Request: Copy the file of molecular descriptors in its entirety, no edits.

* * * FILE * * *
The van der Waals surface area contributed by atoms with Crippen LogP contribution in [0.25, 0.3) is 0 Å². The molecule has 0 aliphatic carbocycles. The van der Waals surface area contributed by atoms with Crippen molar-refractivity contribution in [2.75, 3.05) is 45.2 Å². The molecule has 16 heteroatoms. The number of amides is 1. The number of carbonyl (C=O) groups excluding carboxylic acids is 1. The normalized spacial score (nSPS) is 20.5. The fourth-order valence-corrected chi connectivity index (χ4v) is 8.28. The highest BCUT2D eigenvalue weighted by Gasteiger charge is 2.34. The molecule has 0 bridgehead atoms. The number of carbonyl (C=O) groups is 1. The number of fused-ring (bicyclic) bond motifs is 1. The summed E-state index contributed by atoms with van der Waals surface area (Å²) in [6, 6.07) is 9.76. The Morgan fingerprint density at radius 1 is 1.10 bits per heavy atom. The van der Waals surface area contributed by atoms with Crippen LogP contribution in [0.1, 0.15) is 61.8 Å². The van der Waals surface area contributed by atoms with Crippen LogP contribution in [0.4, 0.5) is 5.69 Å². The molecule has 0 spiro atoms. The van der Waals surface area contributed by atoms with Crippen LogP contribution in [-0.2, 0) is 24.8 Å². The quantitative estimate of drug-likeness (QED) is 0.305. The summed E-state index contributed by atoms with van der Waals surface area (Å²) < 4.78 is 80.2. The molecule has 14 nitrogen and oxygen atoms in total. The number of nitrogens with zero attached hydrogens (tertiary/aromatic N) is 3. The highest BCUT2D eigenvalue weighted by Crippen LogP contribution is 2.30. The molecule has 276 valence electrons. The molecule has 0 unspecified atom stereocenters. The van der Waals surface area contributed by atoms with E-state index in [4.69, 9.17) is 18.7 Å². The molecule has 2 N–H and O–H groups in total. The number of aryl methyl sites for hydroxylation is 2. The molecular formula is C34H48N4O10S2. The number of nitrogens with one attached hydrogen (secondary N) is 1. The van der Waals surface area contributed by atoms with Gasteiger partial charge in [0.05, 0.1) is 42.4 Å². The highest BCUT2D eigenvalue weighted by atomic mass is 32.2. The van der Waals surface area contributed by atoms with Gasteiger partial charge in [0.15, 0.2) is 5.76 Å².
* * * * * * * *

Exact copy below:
The van der Waals surface area contributed by atoms with Crippen LogP contribution in [0.25, 0.3) is 0 Å². The molecule has 0 aliphatic carbocycles. The van der Waals surface area contributed by atoms with Crippen molar-refractivity contribution in [2.75, 3.05) is 45.2 Å². The molecule has 16 heteroatoms. The number of amides is 1. The number of carbonyl (C=O) groups excluding carboxylic acids is 1. The normalized spacial score (nSPS) is 20.5. The fourth-order valence-corrected chi connectivity index (χ4v) is 8.28. The highest BCUT2D eigenvalue weighted by Gasteiger charge is 2.34. The molecule has 0 bridgehead atoms. The number of carbonyl (C=O) groups is 1. The number of fused-ring (bicyclic) bond motifs is 1. The summed E-state index contributed by atoms with van der Waals surface area (Å²) in [6, 6.07) is 9.76. The Morgan fingerprint density at radius 1 is 1.10 bits per heavy atom. The van der Waals surface area contributed by atoms with Crippen LogP contribution in [0.1, 0.15) is 61.8 Å². The van der Waals surface area contributed by atoms with Crippen LogP contribution in [0.4, 0.5) is 5.69 Å². The molecule has 0 spiro atoms. The van der Waals surface area contributed by atoms with Crippen LogP contribution in [-0.2, 0) is 24.8 Å². The quantitative estimate of drug-likeness (QED) is 0.305. The summed E-state index contributed by atoms with van der Waals surface area (Å²) < 4.78 is 80.2. The molecule has 14 nitrogen and oxygen atoms in total. The number of nitrogens with zero attached hydrogens (tertiary/aromatic N) is 3. The highest BCUT2D eigenvalue weighted by Crippen LogP contribution is 2.30. The molecule has 276 valence electrons. The molecule has 0 unspecified atom stereocenters. The van der Waals surface area contributed by atoms with E-state index in [4.69, 9.17) is 18.7 Å². The molecule has 2 N–H and O–H groups in total. The number of aryl methyl sites for hydroxylation is 2. The molecular formula is C34H48N4O10S2. The number of nitrogens with one attached hydrogen (secondary N) is 1. The van der Waals surface area contributed by atoms with Gasteiger partial charge in [0.05, 0.1) is 42.4 Å². The highest BCUT2D eigenvalue weighted by atomic mass is 32.2. The van der Waals surface area contributed by atoms with Gasteiger partial charge in [0.15, 0.2) is 5.76 Å².